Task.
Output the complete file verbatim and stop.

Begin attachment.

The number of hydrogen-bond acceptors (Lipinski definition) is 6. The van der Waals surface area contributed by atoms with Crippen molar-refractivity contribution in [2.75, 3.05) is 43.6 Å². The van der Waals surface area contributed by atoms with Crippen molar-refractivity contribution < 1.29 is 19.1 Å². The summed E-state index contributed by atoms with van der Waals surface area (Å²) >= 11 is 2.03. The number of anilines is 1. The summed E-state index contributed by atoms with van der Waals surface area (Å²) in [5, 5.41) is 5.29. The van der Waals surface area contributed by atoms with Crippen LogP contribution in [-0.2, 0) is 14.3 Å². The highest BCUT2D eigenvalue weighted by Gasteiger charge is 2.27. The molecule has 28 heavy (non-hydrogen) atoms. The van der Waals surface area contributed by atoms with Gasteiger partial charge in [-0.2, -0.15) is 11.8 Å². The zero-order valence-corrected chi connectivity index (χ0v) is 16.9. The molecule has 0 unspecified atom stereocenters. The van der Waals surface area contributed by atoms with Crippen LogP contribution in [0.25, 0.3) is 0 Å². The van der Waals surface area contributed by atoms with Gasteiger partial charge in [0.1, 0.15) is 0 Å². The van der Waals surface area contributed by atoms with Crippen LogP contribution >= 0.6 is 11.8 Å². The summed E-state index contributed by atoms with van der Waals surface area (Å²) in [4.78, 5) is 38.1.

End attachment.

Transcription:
The number of hydrogen-bond acceptors (Lipinski definition) is 6. The van der Waals surface area contributed by atoms with Crippen molar-refractivity contribution in [2.75, 3.05) is 43.6 Å². The van der Waals surface area contributed by atoms with Crippen molar-refractivity contribution < 1.29 is 19.1 Å². The summed E-state index contributed by atoms with van der Waals surface area (Å²) >= 11 is 2.03. The number of anilines is 1. The summed E-state index contributed by atoms with van der Waals surface area (Å²) in [5, 5.41) is 5.29. The van der Waals surface area contributed by atoms with Crippen LogP contribution in [-0.2, 0) is 14.3 Å². The highest BCUT2D eigenvalue weighted by Gasteiger charge is 2.27. The molecule has 28 heavy (non-hydrogen) atoms. The van der Waals surface area contributed by atoms with Gasteiger partial charge in [-0.2, -0.15) is 11.8 Å². The zero-order valence-corrected chi connectivity index (χ0v) is 16.9. The molecule has 0 unspecified atom stereocenters. The van der Waals surface area contributed by atoms with Crippen LogP contribution in [0.25, 0.3) is 0 Å². The van der Waals surface area contributed by atoms with Gasteiger partial charge in [0.1, 0.15) is 0 Å². The van der Waals surface area contributed by atoms with Crippen LogP contribution >= 0.6 is 11.8 Å². The summed E-state index contributed by atoms with van der Waals surface area (Å²) in [4.78, 5) is 38.1.